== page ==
Growing up, I was always pleased when my mom was making a roasted chicken for dinner. The rich, savory aroma filled the house for hours as it cooked. If I was really lucky, there would also be a heaping bowl full of mashed potatoes too and some crunchy, steamed green beans.
Recently, as I walked through the Ann Arbor Farmers Market, I was inspired to recreate this favorite childhood meal with local ingredients and some of my own twists. I decided to prepare a Crispy Skinned Spatchcocked Chicken, garlicky green beans, mashed potatoes, and a lemony pan sauce out of the backbone.
Almost every decent meal starts with onions.
Baste. Blanch. Chiffonade. Roast. Saute. Zest.
Ever see these terms on recipes and wonder “what the heck does that mean?” ? Well, if you have, you are not alone! One of the biggest challenges many of my clients face when changing their diet is navigating the kitchen and new recipes. Culinary education is no longer a staple in public education and our lives have become increasingly hectic. As a result, many people feel intimidated and overwhelmed in the kitchen and with cooking for themselves.
I’m not bragging, but there are a lot of cool things about my job as the NE Local Food Coordinator with Taste the Local Difference. I get to hang out with other local farmers, producers, and small business owners; I get to eat the food they’ve grown or created; drink the libations they’ve conceived; partake of their businesses’ inventions; help put on events celebrating their work; and tell everybody how great this region of Michigan is because of these people and their labors of love. It’s a pretty sweet deal.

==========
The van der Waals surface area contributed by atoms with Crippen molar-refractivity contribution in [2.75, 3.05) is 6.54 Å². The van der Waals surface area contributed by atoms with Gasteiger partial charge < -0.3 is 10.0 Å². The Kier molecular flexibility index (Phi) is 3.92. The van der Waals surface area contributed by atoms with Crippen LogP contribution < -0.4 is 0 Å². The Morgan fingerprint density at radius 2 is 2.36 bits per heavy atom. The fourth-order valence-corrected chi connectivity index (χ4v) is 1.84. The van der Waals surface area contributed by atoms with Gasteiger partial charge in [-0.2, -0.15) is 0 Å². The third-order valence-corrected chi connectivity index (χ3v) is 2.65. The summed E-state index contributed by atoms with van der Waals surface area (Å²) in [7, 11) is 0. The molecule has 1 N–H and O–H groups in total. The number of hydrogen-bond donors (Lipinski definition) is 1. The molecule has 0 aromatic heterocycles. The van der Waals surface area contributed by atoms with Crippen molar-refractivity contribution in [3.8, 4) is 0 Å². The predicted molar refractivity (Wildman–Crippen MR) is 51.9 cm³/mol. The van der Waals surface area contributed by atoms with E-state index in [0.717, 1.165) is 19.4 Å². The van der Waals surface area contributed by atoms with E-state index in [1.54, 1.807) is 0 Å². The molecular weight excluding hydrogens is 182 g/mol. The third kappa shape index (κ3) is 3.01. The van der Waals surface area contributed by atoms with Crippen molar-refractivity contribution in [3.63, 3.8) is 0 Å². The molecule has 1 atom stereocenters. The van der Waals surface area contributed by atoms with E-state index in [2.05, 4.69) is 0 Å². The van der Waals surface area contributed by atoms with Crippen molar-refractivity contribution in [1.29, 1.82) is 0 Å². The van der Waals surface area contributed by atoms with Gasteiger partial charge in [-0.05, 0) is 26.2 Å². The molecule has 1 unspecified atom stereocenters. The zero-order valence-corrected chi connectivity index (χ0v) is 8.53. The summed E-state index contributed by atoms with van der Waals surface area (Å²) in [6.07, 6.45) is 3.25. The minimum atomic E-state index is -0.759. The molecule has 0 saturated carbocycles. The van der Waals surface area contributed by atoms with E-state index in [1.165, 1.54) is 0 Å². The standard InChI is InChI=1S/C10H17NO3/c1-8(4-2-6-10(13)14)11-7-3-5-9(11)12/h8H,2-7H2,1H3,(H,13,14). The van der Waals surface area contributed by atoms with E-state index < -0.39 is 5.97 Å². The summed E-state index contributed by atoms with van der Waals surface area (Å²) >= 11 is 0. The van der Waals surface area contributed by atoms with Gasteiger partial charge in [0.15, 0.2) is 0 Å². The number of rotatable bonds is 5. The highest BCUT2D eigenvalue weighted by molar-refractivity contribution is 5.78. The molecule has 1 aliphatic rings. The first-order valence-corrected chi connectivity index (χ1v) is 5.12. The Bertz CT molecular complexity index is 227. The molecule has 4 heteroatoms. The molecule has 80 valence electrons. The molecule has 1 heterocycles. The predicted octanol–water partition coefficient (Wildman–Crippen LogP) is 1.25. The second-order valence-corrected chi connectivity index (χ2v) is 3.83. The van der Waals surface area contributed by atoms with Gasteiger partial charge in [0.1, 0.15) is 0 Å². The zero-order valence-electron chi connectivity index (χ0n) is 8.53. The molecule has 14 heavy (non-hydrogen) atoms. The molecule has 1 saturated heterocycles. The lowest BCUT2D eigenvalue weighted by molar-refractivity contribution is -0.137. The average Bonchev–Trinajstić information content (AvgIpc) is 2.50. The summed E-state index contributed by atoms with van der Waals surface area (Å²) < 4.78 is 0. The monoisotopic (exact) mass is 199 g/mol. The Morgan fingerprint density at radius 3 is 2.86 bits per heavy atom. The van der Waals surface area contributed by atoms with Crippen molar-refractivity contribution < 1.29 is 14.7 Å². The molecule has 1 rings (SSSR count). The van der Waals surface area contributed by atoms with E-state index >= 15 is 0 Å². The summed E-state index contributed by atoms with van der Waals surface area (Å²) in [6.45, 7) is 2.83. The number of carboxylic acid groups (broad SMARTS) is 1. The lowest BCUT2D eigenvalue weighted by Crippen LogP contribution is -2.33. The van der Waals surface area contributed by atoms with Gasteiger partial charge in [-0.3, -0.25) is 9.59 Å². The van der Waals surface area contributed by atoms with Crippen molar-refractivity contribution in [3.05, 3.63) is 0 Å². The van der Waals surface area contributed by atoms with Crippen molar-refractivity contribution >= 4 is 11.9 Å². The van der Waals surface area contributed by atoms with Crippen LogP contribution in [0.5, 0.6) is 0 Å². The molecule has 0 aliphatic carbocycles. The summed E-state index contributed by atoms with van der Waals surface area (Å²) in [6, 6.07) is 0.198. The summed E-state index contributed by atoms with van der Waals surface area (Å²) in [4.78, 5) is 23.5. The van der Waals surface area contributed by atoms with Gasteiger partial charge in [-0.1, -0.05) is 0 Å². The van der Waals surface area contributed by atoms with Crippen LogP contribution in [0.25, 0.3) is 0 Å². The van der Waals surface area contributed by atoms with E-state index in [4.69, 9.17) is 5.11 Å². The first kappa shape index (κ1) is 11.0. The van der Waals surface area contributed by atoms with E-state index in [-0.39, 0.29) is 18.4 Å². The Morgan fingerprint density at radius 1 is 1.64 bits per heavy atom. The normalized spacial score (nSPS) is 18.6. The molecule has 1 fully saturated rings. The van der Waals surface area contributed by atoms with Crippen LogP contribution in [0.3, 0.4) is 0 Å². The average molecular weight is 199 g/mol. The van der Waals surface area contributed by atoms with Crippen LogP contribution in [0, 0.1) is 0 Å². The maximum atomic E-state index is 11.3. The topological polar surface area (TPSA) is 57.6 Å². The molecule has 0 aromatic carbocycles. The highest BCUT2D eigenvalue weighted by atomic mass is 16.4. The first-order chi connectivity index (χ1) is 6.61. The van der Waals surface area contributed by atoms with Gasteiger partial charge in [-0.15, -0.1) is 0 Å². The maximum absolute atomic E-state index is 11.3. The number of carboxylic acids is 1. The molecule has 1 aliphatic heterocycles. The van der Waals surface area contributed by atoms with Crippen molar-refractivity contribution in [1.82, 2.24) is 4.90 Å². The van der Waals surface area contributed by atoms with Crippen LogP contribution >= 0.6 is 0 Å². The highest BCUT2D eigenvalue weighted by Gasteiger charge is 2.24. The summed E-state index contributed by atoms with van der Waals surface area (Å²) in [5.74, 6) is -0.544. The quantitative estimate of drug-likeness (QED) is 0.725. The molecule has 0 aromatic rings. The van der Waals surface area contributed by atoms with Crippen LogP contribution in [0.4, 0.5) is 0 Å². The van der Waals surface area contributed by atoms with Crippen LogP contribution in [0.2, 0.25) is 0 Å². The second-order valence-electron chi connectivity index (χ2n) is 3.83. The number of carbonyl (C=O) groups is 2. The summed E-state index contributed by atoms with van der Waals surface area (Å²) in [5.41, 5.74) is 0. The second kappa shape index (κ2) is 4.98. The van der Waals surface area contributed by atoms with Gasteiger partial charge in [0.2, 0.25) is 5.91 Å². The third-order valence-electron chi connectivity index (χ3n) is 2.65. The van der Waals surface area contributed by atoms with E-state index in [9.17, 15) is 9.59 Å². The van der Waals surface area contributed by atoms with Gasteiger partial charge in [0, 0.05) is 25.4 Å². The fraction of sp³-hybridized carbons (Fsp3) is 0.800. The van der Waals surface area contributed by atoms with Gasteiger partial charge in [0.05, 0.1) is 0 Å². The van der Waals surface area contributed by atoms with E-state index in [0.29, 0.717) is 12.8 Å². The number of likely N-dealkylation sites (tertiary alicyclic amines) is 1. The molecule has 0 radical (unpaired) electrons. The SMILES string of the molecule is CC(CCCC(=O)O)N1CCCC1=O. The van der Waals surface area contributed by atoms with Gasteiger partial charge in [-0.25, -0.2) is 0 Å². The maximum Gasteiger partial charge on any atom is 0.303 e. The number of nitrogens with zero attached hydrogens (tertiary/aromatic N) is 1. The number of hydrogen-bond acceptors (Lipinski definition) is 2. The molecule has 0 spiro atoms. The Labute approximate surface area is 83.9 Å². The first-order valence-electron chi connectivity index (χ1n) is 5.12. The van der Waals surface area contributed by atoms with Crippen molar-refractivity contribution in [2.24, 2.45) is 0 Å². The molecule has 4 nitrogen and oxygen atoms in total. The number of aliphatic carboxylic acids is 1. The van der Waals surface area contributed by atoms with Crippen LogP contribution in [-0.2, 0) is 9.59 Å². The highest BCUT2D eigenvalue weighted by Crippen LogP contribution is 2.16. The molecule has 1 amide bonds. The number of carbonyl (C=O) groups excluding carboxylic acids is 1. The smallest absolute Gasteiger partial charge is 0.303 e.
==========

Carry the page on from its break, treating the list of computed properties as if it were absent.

The holiday buzz is here— covered in tinsel and flooding your inbox with cyber sales. But a look past the shiny, brash exterior reveals an activity at the heart of the season: gathering together with friends and family.
What brings us all together this time of year?
By Bill Palladino
“Alone among the animals, we humans insist that our food be not only ‘good to eat’ —tasty, safe, and nutritious— but also, in the words of Claude Levi-Strauss, ‘good to think,’ for among all the many other things we eat, we also eat ideas.”